This is a story without an end. No, it’s two stories, one that’s sad because its protagonist takes a dubious path knowing that with it goes his integrity and the other because the odds are so against success and a life worth living for a young woman who deserves a chance.
A voice sang the first line of a song “Waiting for a train” and so we knew where we were, what she was doing and, without introduction and in the most informal way, Molly Taylor told us her story.
His lyrics need a good lyricist and his music a tune now and again but his enthusiasm is infectious, he’s humorous, engaging – and he knows his Darwin.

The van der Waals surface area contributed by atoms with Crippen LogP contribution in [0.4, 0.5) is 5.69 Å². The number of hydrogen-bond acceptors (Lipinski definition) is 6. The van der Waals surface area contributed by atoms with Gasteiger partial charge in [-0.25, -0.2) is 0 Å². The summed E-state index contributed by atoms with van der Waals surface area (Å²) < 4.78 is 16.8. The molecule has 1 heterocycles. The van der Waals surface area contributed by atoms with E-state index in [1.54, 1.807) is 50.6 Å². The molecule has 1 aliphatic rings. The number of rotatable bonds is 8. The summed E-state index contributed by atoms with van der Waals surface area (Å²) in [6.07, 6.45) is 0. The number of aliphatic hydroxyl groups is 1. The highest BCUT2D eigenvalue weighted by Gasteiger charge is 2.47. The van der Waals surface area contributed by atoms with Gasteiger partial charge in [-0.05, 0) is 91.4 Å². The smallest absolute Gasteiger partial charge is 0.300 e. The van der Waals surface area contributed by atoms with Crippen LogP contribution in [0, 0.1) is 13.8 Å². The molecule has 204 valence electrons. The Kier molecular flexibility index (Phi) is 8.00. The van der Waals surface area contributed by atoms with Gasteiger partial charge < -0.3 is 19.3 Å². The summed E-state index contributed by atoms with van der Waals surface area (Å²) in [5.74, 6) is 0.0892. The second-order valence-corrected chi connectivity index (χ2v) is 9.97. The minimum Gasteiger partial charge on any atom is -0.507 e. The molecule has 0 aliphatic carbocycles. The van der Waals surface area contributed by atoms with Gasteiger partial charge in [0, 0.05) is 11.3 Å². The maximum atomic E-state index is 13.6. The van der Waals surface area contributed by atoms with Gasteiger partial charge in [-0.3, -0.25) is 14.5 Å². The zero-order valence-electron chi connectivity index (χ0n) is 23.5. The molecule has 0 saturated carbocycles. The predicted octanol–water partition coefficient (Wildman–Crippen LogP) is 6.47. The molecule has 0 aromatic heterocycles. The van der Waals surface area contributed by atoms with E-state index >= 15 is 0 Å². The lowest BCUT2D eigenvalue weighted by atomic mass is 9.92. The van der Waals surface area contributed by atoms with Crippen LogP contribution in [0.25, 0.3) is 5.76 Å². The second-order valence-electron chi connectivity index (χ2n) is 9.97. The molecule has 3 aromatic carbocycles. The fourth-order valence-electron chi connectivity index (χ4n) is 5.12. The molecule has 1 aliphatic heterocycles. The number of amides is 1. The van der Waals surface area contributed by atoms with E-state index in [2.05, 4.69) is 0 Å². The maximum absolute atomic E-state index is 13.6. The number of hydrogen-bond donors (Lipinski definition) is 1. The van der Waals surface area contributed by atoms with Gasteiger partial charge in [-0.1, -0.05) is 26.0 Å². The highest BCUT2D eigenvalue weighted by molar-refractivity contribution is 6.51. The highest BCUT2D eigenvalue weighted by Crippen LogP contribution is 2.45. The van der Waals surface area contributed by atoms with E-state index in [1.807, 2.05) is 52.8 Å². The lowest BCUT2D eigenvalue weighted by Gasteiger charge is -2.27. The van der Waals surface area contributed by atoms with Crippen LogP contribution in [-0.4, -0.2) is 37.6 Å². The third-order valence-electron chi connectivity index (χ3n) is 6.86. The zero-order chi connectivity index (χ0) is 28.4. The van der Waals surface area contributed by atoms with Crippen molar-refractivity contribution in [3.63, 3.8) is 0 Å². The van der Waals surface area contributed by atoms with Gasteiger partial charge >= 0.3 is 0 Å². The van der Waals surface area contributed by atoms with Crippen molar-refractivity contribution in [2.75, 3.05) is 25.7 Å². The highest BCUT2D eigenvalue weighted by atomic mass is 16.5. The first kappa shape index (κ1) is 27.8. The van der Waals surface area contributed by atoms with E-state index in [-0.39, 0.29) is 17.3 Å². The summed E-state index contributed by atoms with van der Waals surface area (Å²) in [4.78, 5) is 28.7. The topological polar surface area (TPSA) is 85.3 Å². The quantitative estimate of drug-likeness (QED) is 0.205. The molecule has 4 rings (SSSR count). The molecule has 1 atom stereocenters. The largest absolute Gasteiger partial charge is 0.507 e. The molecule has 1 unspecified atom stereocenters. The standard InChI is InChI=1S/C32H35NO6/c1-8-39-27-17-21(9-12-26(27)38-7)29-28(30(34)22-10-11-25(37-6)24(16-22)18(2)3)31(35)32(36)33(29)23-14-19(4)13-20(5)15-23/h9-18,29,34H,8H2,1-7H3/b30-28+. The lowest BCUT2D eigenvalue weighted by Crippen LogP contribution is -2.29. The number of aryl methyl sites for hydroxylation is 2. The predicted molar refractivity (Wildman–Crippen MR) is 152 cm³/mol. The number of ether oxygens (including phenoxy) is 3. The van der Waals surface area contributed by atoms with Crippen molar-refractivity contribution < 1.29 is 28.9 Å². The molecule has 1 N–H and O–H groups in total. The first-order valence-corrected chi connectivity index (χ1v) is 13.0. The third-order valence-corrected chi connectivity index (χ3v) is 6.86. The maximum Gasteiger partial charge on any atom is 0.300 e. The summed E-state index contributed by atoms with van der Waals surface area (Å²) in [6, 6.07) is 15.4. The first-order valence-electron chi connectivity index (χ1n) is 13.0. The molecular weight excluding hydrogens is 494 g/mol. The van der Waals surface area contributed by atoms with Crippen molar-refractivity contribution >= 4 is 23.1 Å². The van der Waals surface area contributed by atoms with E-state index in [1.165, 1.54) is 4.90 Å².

I first heard Florence Foster Jenkins one morning on the radio. I was stunned. I couldn’t believe that anyone could sing so badly, have the nerve to be recorded and that a reputable radio station would play it. All was explained when the announcer reminded us that it was April Fool’s Day.
To tell you the truth, I wanted the play to end before it did because I was so confused, so involved, so anxious and so pent up about what they call this “cat and mouse thriller” that I wasn’t sure where it was going.